Shelby County Indiana
Hiram A. Cotton
The subject of this sketch is another of those sturdy
pioneers to whom Shelby Co. owes so much. He was born in Hamilton Co., Ohio, Dec. 27, 1804, being the son
of William Cotton, and the youngest of the family. His educational advantages were slight, and what
education he has has been obtained chiefly from observation. At the age of eighteen, he came to Shelby Co.
with his parents, settling in Union Township in 1822. He remained with his father until 1826, hard at work
clearing land and doing whatever was a duty in those early days. Among other things, he helped build the
Michigan road, working on it for 33-1/2 cents per day. On the 6th of August, 1826, he was married to Jane
Gunning, daughter of David Gunning, in Union Township, and immediately after borrowed money enough to
enter 40 acres of land, on which he settled and built him a log cabin, where he and his wife spent many happy days.
Though the conveniences of those days were limited, and it was a work of unceasing labor to clear a farm
from the wilderness, yet their mutual love made the labor light, and their united efforts soon paid for their land,
and enabled them to add to their store until, as time rolled by, they were soon, so to speak, independent. They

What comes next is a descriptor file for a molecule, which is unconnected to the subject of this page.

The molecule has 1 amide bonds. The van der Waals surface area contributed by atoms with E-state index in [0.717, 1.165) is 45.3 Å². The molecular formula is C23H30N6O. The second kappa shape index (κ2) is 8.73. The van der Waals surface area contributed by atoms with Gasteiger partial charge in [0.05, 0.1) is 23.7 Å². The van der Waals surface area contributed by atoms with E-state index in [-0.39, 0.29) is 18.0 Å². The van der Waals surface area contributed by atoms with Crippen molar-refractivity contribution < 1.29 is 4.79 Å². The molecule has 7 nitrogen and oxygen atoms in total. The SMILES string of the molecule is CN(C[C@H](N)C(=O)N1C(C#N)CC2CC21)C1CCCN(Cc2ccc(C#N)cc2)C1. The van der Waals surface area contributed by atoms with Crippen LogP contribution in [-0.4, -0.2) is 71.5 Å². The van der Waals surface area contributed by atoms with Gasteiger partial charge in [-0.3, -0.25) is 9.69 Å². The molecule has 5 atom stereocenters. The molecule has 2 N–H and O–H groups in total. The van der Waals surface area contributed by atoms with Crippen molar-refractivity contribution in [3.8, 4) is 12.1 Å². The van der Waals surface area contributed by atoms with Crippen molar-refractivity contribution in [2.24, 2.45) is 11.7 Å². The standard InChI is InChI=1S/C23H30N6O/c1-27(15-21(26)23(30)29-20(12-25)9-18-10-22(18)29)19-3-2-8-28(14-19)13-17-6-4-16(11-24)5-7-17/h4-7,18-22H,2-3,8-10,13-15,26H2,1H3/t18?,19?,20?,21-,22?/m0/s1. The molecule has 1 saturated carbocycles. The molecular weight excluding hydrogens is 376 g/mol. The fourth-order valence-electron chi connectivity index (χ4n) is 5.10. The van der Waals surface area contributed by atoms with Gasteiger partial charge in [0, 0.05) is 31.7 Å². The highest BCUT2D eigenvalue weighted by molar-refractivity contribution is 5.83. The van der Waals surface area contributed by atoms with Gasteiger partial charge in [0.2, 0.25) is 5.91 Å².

remained at home almost entirely, and found together that contentment which a happy union always bring. In
his business relations, Mr. Cotton was always successful, and his property accumulated quite rapidly, until he
was classed among those who had sufficient for all this world's wants. His greatest loss in life he met with
when, after nearly fifty-two years of complete companionship, he lost his good wife, her death taking place on
the 10th day of April, 1878. She was an excellent woman, and during their unusually long married life, she
and her husband had never had a quarrel. Mr. Cotton has never had time among his home and farm cares to engage
in any political controversies, though he has always been a decided Democrat of the old school, and cast his first
vote for Jackson, which he has followed up by voting for every Democratic candidate for President since.
His character is irreproachable, and his property has been accumulated by the hardest kind of work. No man
can say he wronged them out of a penny. At present, Mr. Cotton is living on his home place, which consists
of over one hundred acres. His declining years are abundantly supplied for, and he is attentively cared for
by his nephew, Thos. A. Cotton, and "his" sons, who live near by.
Atlas of Shelby Co., Indiana, Chicago: J.H. Beers & Co., 1880, pg 71.
Contributed by Phyllis Miller Fleming
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